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  3. readingrules12

    readingrules12 Aficionado

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    Sep 6, 2013

    Wow! That is really a tough, tough, tough situation. While there are probably lots of hopes and wishes you have for this class, it is likely with a class this tough, they may not all come true. I think you have a chance on one thing though.

    I call it winning ugly. You have little control over their attitude and work ethic. Therefore, your best bet is to focus on making really strong lessons where the content in it is so good, that just by being in the room, they will learn something. I'd come up with some good experiments, short videos, and interesting reading material that meets your state standards. Don't expect appreciation--you probably won't get it.

    This idea can fall apart. It must have 2 things in addition.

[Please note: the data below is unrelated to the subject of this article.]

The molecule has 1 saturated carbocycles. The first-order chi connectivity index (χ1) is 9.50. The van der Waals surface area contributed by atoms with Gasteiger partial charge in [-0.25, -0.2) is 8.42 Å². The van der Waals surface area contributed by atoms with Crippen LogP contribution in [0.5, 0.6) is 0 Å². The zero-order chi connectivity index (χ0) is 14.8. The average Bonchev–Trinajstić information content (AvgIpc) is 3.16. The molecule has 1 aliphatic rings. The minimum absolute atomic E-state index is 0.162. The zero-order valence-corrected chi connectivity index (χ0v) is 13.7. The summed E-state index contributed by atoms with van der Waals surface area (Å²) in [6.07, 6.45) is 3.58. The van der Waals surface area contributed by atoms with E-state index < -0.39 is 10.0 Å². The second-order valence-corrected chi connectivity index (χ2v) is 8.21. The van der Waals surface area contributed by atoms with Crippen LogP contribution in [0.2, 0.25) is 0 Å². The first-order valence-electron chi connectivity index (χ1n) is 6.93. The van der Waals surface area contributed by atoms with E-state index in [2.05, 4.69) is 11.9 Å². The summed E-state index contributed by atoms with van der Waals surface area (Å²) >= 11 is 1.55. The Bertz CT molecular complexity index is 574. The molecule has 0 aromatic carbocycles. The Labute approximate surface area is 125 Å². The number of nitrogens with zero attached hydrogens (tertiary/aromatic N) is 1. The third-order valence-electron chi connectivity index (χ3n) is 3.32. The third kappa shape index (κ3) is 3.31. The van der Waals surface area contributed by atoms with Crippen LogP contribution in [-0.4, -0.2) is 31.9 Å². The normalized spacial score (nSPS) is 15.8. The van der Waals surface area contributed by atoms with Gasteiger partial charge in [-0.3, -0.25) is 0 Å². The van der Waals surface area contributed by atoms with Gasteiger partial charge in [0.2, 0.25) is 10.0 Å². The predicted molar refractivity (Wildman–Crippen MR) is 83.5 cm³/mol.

1. Really holding them accountable. You might need to go to a short quiz daily or every other day. Will some act like they don't care about the grade?--Yup...just ignore it. What can you do?

    2. They need to do something to earn some of this. You might need to teach a standard with an experiment to those who follow directions and those who goof around must sit in the back and do the questions from the book. If some are going to act 16 while others act like they are 6, they are leaving you little choice.

    Sure, there is a lot more probably that needs to be done with this rough class. It won't be easy, but in the end they might learn something...and that counts for a lot.